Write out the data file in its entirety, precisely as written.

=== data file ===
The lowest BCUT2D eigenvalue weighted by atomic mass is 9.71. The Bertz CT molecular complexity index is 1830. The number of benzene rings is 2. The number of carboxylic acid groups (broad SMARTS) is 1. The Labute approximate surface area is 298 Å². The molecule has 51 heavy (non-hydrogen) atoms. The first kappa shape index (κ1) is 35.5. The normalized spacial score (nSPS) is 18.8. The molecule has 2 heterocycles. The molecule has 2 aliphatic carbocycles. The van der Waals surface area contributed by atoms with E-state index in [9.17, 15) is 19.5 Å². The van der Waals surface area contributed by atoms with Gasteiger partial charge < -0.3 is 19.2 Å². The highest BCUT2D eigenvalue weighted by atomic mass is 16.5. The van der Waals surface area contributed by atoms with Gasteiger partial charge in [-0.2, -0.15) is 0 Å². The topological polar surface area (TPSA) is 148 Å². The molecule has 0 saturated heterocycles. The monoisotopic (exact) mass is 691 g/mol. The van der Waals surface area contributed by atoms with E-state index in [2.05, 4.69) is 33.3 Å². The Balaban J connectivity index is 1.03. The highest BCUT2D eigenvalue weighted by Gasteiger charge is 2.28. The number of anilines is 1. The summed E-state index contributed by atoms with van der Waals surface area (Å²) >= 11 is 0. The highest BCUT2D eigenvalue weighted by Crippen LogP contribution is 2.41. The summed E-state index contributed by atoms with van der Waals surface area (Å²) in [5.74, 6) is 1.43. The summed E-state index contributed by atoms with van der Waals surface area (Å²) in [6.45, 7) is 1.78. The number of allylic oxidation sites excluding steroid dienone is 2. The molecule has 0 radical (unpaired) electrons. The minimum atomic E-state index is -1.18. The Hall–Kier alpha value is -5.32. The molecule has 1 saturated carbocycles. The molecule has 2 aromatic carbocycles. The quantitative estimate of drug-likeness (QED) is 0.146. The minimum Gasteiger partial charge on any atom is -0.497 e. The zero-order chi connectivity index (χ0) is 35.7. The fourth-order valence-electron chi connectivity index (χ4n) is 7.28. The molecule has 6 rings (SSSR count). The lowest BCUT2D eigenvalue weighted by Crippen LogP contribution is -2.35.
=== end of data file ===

The lowest BCUT2D eigenvalue weighted by atomic mass is 9.71. The Bertz CT molecular complexity index is 1830. The number of benzene rings is 2. The number of carboxylic acid groups (broad SMARTS) is 1. The Labute approximate surface area is 298 Å². The molecule has 51 heavy (non-hydrogen) atoms. The first kappa shape index (κ1) is 35.5. The normalized spacial score (nSPS) is 18.8. The molecule has 2 heterocycles. The molecule has 2 aliphatic carbocycles. The van der Waals surface area contributed by atoms with E-state index in [9.17, 15) is 19.5 Å². The van der Waals surface area contributed by atoms with Gasteiger partial charge < -0.3 is 19.2 Å². The highest BCUT2D eigenvalue weighted by atomic mass is 16.5. The van der Waals surface area contributed by atoms with Gasteiger partial charge in [-0.2, -0.15) is 0 Å². The topological polar surface area (TPSA) is 148 Å². The molecule has 0 saturated heterocycles. The monoisotopic (exact) mass is 691 g/mol. The van der Waals surface area contributed by atoms with E-state index in [2.05, 4.69) is 33.3 Å². The Balaban J connectivity index is 1.03. The highest BCUT2D eigenvalue weighted by Gasteiger charge is 2.28. The number of anilines is 1. The summed E-state index contributed by atoms with van der Waals surface area (Å²) >= 11 is 0. The highest BCUT2D eigenvalue weighted by Crippen LogP contribution is 2.41. The summed E-state index contributed by atoms with van der Waals surface area (Å²) in [5.74, 6) is 1.43. The summed E-state index contributed by atoms with van der Waals surface area (Å²) in [6.45, 7) is 1.78. The number of allylic oxidation sites excluding steroid dienone is 2. The molecule has 0 radical (unpaired) electrons. The minimum atomic E-state index is -1.18. The Hall–Kier alpha value is -5.32. The molecule has 1 saturated carbocycles. The molecule has 2 aromatic carbocycles. The quantitative estimate of drug-likeness (QED) is 0.146. The minimum Gasteiger partial charge on any atom is -0.497 e. The zero-order chi connectivity index (χ0) is 35.7. The fourth-order valence-electron chi connectivity index (χ4n) is 7.28. The molecule has 6 rings (SSSR count). The lowest BCUT2D eigenvalue weighted by Crippen LogP contribution is -2.35.